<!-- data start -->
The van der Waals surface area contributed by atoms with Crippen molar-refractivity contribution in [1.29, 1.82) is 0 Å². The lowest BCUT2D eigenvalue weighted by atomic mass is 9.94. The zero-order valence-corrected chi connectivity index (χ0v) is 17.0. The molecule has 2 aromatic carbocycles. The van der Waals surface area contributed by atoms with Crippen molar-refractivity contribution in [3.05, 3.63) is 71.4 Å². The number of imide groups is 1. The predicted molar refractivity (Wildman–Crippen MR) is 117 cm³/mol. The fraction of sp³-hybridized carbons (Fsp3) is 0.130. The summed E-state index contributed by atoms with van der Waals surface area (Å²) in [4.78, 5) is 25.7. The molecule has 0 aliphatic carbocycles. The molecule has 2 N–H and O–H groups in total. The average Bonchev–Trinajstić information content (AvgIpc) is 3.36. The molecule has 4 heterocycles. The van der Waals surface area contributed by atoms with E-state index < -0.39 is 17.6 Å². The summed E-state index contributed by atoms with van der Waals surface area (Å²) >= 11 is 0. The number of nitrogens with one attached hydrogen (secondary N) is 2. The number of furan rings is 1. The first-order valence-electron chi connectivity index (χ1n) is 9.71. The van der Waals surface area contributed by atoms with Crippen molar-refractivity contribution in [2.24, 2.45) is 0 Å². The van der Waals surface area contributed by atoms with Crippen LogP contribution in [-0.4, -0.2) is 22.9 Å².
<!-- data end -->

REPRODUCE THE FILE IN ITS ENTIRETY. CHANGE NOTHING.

The van der Waals surface area contributed by atoms with Crippen molar-refractivity contribution in [1.29, 1.82) is 0 Å². The lowest BCUT2D eigenvalue weighted by atomic mass is 9.94. The zero-order valence-corrected chi connectivity index (χ0v) is 17.0. The molecule has 2 aromatic carbocycles. The van der Waals surface area contributed by atoms with Crippen molar-refractivity contribution in [3.05, 3.63) is 71.4 Å². The number of imide groups is 1. The predicted molar refractivity (Wildman–Crippen MR) is 117 cm³/mol. The fraction of sp³-hybridized carbons (Fsp3) is 0.130. The summed E-state index contributed by atoms with van der Waals surface area (Å²) in [4.78, 5) is 25.7. The molecule has 0 aliphatic carbocycles. The molecule has 2 N–H and O–H groups in total. The average Bonchev–Trinajstić information content (AvgIpc) is 3.36. The molecule has 4 heterocycles. The van der Waals surface area contributed by atoms with E-state index < -0.39 is 17.6 Å². The summed E-state index contributed by atoms with van der Waals surface area (Å²) >= 11 is 0. The number of nitrogens with one attached hydrogen (secondary N) is 2. The number of furan rings is 1. The first-order valence-electron chi connectivity index (χ1n) is 9.71. The van der Waals surface area contributed by atoms with Crippen molar-refractivity contribution in [2.24, 2.45) is 0 Å². The van der Waals surface area contributed by atoms with Crippen LogP contribution in [-0.4, -0.2) is 22.9 Å².